Chemical Biology Lecture: Cysteine-nitrosation affects protein ubiquitination and proteasomal proteolysis
- Prof. Benedikt Kessler (University of Oxford)
- Thursday 25 October 2018
- Gorlaeus Building
2333 CC Leiden
It is our pleasure to announce that Benedikt Kessler from the University of Oxford will come to tell us about his most recent work on activity-based protein profiling and proteomics in the context of the ubiquitin-proteasome system.
What makes Prof. Kessler’s work unique is his combination of method and tool development with a firm embedding in biology. This has resulted in many exciting publications in which his chemical biology toolkit is used to address biological hypotheses.
Nitric Oxide (NO) is an intracellular signalling mediator, which affects many biological processes via the posttranslational modification of proteins through S-nitrosation. Using a global proteomics “biotin switch” approach, we identified components of the ubiquitin-proteasome system to be altered via NO signalling by protein S-nitrosation. We show S-nitrosation of ubiquitin conjugating E2 enzymes, such as the catalytic residue C87 of UBC13/UBE2N, leading to impaired polyubiquitylation by interfering with the formation of UBC13~Ub thioester intermediates.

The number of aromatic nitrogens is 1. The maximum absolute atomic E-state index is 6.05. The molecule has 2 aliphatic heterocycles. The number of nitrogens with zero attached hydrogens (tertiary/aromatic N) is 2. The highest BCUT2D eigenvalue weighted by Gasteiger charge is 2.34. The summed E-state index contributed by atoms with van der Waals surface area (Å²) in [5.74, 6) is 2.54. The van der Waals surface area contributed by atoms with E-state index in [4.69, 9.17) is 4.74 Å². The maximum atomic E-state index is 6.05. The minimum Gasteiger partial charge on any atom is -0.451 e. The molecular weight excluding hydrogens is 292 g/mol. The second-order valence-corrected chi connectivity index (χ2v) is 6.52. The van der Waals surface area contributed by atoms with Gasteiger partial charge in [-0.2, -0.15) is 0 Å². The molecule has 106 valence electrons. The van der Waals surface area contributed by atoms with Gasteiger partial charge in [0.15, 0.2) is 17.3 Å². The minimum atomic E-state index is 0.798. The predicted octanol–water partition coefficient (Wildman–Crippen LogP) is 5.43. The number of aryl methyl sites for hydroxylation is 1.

In addition, proteasome cleavage activity in cells also seems to be altered by S-nitrosation, correlating with the modification of cysteine residues within the 19S regulatory particle and catalytic subunits of the 20S complex. Our results highlight the widespread impact of NO-dependent downstream cellular signalling as evidenced by the effect of the NO-Redox balance on critical processes within the ubiquitin-proteasome system (UPS). These studies thereby uncover a novel aspect of NO associated modulation of cellular homeostasis.